A quarter of the way through what was presumed to be a season of irrelevance by the sea, the Padres have outrun slide-steps and outfield relays and balls in the dirt to wring every run from a lineup that has collectively batted just .237. Their 49 steals lead baseball. The Padres haven’t led the National League in steals in 11 years, and in their history have done it only twice. Just two years ago, they were last in the league in stolen bases, just as they were the season before, and that while endeavoring to build a team that would suit Petco Park, which plays with the largest ballparks in the game.
Meantime, management’s efforts to improve run production worked – the Padres were last in the league in scoring in 2008 and second-to-last in 2009. Sadly, at that rate, they’d have a decent offense by about the time Gonzalez was retiring … from the Boston Red Sox.
Power hitters were not simply too pricy, but likely to have their power blunted by the big park and heavy Pacific air. Indeed, even as Hoyer was encouraging his staff to promote aggressiveness on the basepaths, it appeared he was positioning himself to trade Gonzalez, the organization’s most productive hitter. In that event, the strategy was less about philosophy preferences than it was survival.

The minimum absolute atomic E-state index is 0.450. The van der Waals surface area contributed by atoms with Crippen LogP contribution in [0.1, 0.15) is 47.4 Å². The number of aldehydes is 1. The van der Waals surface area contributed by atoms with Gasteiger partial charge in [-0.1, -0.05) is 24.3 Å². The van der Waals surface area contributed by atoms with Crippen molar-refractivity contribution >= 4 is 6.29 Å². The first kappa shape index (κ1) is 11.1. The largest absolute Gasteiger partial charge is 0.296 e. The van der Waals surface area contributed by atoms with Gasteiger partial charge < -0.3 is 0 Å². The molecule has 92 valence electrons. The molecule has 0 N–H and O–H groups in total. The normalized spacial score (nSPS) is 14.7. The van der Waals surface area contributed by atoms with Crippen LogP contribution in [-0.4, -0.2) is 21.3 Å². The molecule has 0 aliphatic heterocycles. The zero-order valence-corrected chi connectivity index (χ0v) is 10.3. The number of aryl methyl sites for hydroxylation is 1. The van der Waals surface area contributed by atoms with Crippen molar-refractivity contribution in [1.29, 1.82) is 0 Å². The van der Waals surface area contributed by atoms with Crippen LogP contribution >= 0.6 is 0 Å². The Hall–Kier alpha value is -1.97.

Black set the program in spring training. Renteria, the first base coach, and Roberts, a special assistant in baseball operations, hit the back fields of Peoria, Ariz. with small groups of players. On dewy fields with the sun low and rising behind them, they’d learn aggressiveness over recklessness, tendencies over assumptions, and when to run and why.
From 82 steals last season, the Padres are on a pace for 200.
“Philosophically, we think the Padres organization needs to become based on our park, based on our personnel, and based on our personnel going forward,” said Black, who witnessed the breakneck running game as a coach in Anaheim. “Speed is becoming sort of back in vogue, both offensively and defensively.”
As for the Padres’ arrival in it, Black grinned.
“This,” he said, “is nouveau riche. This is avant-garde.”